The latest news from academia, regulators
research labs and other things of interest
Posted: Jul 11, 2014
Dating by electrode
(Nanowerk News) How can the age of archeological objects be determined if the well-established carbon dating method does not apply, for example for metal objects? Spanish and Portuguese scientists have now introduced a technique for dating artifacts made of copper and bronze. Presented in the journal Angewandte Chemie ("Dating Archaeological Copper/Bronze Artifacts by Using the Voltammetry of Microparticles"), their electroanalytical method is based on the voltammetry of microparticles. It compares various corrosion products that form over long periods of time and works with only a few nanograms of material so it causes almost no damage.
Voltammetric experiments produce current–voltage curves that have characteristic shapes for many compounds. In order to date copper-containing, archaeological finds, a team led by Antonio Doménech-Carbó at the University of Valencia examined the ratios of two different copper oxides, tenorite and cuprite, that can be differentiated and quantified based on their voltammetric curves.
When they are exposed to air, copper surfaces become covered by a natural layer of cuprite (Cu2O). Over time, this layer is slowly converted to other products of corrosion. As copper-containing objects age in a slightly corrosive environment, without contact with soils or sea air, a layer of tenorite (CuO) continuously forms over the primary cuprite patina. This occurs because cuprite reacts with oxygen from the air to preferentially form tenorite in an atmosphere containing CO2 or in the presence of calcareous materials. Examination of copper coins by scanning electron microscopy coupled with X-ray spectroscopy confirmed the presence of cuprite and tenorite.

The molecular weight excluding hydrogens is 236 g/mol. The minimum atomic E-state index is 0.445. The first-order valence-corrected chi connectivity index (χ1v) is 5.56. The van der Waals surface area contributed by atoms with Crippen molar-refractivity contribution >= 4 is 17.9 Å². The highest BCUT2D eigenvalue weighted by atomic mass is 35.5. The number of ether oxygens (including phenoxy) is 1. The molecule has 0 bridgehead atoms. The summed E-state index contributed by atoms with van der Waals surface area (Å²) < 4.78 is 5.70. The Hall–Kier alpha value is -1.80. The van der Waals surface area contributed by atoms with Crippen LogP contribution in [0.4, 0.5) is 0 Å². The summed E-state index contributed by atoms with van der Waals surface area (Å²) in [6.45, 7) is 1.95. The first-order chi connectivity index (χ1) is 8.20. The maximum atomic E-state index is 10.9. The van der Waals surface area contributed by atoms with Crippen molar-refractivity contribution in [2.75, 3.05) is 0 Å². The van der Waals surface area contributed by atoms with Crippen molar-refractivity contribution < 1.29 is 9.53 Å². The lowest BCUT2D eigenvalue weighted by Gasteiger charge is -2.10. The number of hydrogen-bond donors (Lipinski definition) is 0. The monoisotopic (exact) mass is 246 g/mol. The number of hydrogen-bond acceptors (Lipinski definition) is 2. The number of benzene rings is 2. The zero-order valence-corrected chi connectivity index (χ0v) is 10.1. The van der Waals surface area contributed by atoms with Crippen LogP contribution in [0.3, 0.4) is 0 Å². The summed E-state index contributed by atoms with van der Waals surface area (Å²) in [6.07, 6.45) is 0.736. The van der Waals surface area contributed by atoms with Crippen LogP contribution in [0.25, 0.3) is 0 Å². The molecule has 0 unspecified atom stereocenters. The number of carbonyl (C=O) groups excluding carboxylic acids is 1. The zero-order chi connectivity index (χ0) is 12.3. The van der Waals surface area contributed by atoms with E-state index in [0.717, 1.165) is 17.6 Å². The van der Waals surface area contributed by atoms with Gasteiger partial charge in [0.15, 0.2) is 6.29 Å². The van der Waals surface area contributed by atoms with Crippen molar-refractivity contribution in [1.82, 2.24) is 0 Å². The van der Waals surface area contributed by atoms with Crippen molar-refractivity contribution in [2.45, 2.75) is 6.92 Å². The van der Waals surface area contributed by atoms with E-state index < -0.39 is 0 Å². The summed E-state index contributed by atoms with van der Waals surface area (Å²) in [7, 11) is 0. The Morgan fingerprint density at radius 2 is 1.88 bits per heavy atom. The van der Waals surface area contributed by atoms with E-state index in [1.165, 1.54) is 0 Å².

To carry out the electroanalytical experiments, the researchers impregnate a graphite bar electrode with paraffin and dab the surface of the artifact with it. A few nanograms of the sample surface stick to the electrode, which is then dipped into an aqueous electrolyte. This causes almost no damage to the object. Copper oxide microparticles result in very characteristic peaks in the resulting current–voltage curves.
Of particular interest to the researchers is the ratio of the current peaks for tenorite and cuprite. It shows a steady increase with increasing corrosion time, as demonstrated with a series of antique coins from various collections, including the Prehistory Museums of València and Xàtiva (Spain), as well as the artificial ageing of Euro cent coins made of copper. The researchers were able to use the coins to establish a calibration curve that can be used to date objects of unknown age.
The voltammetric dating of a water pitcher from the Caliphal period and a Montefortino helmet from the Roman age gave ages of 1050±80 and 2150±150 years, respectively, which agree well with dates previously established from the archaeological context.